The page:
Star-Studded Jayhawks Feast on Grizzlies 89-59

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Star-Studded Jayhawks Feast on Grizzlies 89-59
Jamie Squire/Getty Images

As Kansas coach Bill Self sits down for Thanksgiving dinner, one would have to assume he will be thankful for the collection of talent that he has assembled this season.

Wednesday night, the top-ranked Jayhawks took to the Allen Fieldhouse court to face a credible Oakland squad some have predicted to win the Summit League this year.

The Golden Grizzlies return five starters from last year's 23 win team and boast the preseason conference player of the year, point guard Jonathon Jones, and 6'11" junior center Keith Benson, a potential NBA first round pick.

Benson, who was a roommate of Kansas center Cole Aldrich at last summer's Amare Stoudemire Skills Camp, showed why he came into the game with such hype.

He outplayed Aldrich all night, finishing with 20 points, six rebounds and four blocks. 

Aldrich, on the other hand, had one the more forgettable offensive performances of his Kansas career.  He scored just four points, hitting on two of his 10 attempts from the field. 

Having your star player completely dominated would lead to big problems for most teams. 

Not Kansas.  They were cool like pumpkin pie.

The Jayhawks cooked, sliced and smeared gravy all over the Grizzlies before devoured them.

KU used a 13-2 run to put Oakland at arms reach and Marcus Morris' team high 11 points helped Kansas build a 37-22 lead at the half.

Freshman forward Xavier Henry ignited the run with an awesome, high-flying, alley-oop dunk courtesy of Sherron Collins, prompting the crowd to cross their arms to make an "X" in celebration of what's to come from this budding superstar. 

Both Henry and Collins had nine points at the break.

Despite seemingly having momentum, the Jayhawks came at flat to start the second half.

Oakland took advantage, cutting the lead down to 39-28 before coach Self called of his "hide-tanning" time outs.

The Jayhawks responded by immediately going on a 14-5 run, extending a comfortable lead that would not be relinquished. 

The Jayhawks would cruise to a 89-59 victory.

Marcus Morris displayed his continued improvement and looked like the best player on the court.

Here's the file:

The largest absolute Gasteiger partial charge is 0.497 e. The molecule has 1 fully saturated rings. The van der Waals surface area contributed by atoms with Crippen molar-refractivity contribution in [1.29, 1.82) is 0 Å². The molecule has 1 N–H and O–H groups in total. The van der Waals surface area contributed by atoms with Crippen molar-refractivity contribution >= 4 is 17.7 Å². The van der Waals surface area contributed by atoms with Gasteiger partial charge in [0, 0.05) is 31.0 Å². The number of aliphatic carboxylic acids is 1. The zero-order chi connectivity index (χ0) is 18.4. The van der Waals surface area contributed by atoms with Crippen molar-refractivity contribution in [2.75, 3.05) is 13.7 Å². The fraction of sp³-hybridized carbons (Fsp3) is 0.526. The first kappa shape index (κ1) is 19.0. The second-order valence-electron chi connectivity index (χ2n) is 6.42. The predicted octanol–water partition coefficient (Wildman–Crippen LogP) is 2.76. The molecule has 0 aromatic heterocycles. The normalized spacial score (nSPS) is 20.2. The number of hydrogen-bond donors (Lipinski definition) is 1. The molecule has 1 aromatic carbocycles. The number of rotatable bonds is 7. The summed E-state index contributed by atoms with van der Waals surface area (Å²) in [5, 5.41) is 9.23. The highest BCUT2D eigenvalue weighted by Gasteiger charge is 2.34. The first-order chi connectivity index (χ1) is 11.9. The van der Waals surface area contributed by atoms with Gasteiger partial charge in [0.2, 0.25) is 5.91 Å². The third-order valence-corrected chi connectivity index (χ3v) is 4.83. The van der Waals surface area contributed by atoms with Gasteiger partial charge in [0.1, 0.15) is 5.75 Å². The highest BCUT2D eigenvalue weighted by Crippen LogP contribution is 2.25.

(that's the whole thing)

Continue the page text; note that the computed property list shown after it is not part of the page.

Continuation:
He finished the game with a career high 19 points to go with a team high 11 rebounds.

Xavier Henry tied Morris for the team lead with 19 points as both players scored in a variety of ways. 

Despite the poor offensive effort, Aldrich finished with nine rebounds and three blocks.

Tyrel Reed had 11 points off the bench and six different Jayhawks made three–point shots.

Coach Self and Jayhawk fans had to be a little satisfied even before sitting down for Thanksgiving dinner. 

 

NOTES: When evaluating talent, the experts look for players who can create "special" plays.

Whether it be off the dribble moves, eye-popping athleticism, fantastic footwork or great anticipation, these are the qualities that separate the best from the best. 

In the game with Oakland, Kansas players provided many of these type of plays, from a multitude of the teams roster.

Here's some examples:

Aldrich blocked a shot, to himself, then made a sweet outlet pass to Tyshawn Taylor. Taylor drove the bucket and mad a strong lay-up at full speed while switching hands in mid air with a defender all over him.

Xavier Henry soared like a future dunk champion, twice for massive alley-oop dunks on pin-point passes from crafty veteran Collins.

Reed drove hard to the basket on a fast-break, then made a hesitation move reminiscent of Chris Paul to score.

Elijah Johnson drove hard to the hoop and took it right at the 240 pound Benson.  Benson fouled Johnson hard,  but Johnson managed to power the ball through the contact for the hoop and the foul.  He made the free throw. 

6-9 forward Markieff Morris swatted a shot into the third row then later stepped back to drain one from behind the arc. 

Freshman forward Thomas Robinson showed great feet catching a pass 12 feet from the basket, faced-up his defender, gave a ball fake and blew by him for a flush.

On his way to a double-double, Marcus Morris scored every way imaginable including turn-around, face-up, step-back, fade-away, behind the arc and at the charity stripe.

 

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